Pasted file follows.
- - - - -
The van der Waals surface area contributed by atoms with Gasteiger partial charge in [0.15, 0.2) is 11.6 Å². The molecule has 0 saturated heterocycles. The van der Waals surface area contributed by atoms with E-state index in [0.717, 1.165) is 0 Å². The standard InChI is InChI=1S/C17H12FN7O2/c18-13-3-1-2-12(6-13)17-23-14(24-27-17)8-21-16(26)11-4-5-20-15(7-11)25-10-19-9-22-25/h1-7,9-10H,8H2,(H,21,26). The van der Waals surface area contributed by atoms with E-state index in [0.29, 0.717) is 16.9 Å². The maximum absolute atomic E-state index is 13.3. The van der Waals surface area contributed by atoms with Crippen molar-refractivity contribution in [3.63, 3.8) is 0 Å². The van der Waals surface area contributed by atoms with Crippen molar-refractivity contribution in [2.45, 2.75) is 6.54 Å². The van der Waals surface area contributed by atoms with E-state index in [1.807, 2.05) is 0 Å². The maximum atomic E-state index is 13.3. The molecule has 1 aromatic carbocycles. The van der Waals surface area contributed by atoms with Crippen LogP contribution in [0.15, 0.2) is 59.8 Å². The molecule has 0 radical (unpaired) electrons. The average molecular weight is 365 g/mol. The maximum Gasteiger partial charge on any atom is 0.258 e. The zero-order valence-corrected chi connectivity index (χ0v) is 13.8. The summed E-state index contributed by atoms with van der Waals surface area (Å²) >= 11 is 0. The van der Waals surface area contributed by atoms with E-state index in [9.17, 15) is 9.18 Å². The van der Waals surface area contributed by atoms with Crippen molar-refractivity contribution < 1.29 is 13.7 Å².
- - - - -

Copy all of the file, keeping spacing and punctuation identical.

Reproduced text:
The van der Waals surface area contributed by atoms with Gasteiger partial charge in [0.15, 0.2) is 11.6 Å². The molecule has 0 saturated heterocycles. The van der Waals surface area contributed by atoms with E-state index in [0.717, 1.165) is 0 Å². The standard InChI is InChI=1S/C17H12FN7O2/c18-13-3-1-2-12(6-13)17-23-14(24-27-17)8-21-16(26)11-4-5-20-15(7-11)25-10-19-9-22-25/h1-7,9-10H,8H2,(H,21,26). The van der Waals surface area contributed by atoms with E-state index in [0.29, 0.717) is 16.9 Å². The maximum absolute atomic E-state index is 13.3. The van der Waals surface area contributed by atoms with Crippen molar-refractivity contribution in [3.63, 3.8) is 0 Å². The van der Waals surface area contributed by atoms with Crippen molar-refractivity contribution in [2.45, 2.75) is 6.54 Å². The van der Waals surface area contributed by atoms with E-state index in [1.807, 2.05) is 0 Å². The maximum atomic E-state index is 13.3. The molecule has 1 aromatic carbocycles. The van der Waals surface area contributed by atoms with Crippen LogP contribution in [0.15, 0.2) is 59.8 Å². The molecule has 0 radical (unpaired) electrons. The average molecular weight is 365 g/mol. The maximum Gasteiger partial charge on any atom is 0.258 e. The zero-order valence-corrected chi connectivity index (χ0v) is 13.8. The summed E-state index contributed by atoms with van der Waals surface area (Å²) >= 11 is 0. The van der Waals surface area contributed by atoms with E-state index in [9.17, 15) is 9.18 Å². The van der Waals surface area contributed by atoms with Crippen molar-refractivity contribution < 1.29 is 13.7 Å².